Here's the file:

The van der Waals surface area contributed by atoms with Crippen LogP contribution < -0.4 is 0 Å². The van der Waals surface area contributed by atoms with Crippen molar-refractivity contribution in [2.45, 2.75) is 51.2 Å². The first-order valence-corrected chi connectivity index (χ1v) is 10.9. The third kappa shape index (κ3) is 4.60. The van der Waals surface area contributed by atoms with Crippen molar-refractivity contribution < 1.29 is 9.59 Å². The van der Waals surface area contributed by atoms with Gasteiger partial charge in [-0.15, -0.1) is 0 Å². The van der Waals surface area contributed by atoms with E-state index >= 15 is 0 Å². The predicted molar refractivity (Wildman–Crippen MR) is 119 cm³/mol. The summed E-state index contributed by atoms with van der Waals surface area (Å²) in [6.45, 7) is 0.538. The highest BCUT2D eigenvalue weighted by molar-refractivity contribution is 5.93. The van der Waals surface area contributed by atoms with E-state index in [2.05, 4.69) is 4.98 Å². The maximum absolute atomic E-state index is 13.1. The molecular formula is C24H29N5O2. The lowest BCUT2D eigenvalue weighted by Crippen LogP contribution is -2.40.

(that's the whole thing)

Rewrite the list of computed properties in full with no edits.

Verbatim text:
The van der Waals surface area contributed by atoms with Crippen LogP contribution < -0.4 is 0 Å². The van der Waals surface area contributed by atoms with Crippen molar-refractivity contribution in [2.45, 2.75) is 51.2 Å². The first-order valence-corrected chi connectivity index (χ1v) is 10.9. The third kappa shape index (κ3) is 4.60. The van der Waals surface area contributed by atoms with Crippen molar-refractivity contribution < 1.29 is 9.59 Å². The van der Waals surface area contributed by atoms with Gasteiger partial charge in [-0.15, -0.1) is 0 Å². The van der Waals surface area contributed by atoms with E-state index >= 15 is 0 Å². The predicted molar refractivity (Wildman–Crippen MR) is 119 cm³/mol. The summed E-state index contributed by atoms with van der Waals surface area (Å²) in [6.45, 7) is 0.538. The highest BCUT2D eigenvalue weighted by molar-refractivity contribution is 5.93. The van der Waals surface area contributed by atoms with E-state index in [2.05, 4.69) is 4.98 Å². The maximum absolute atomic E-state index is 13.1. The molecular formula is C24H29N5O2. The lowest BCUT2D eigenvalue weighted by Crippen LogP contribution is -2.40.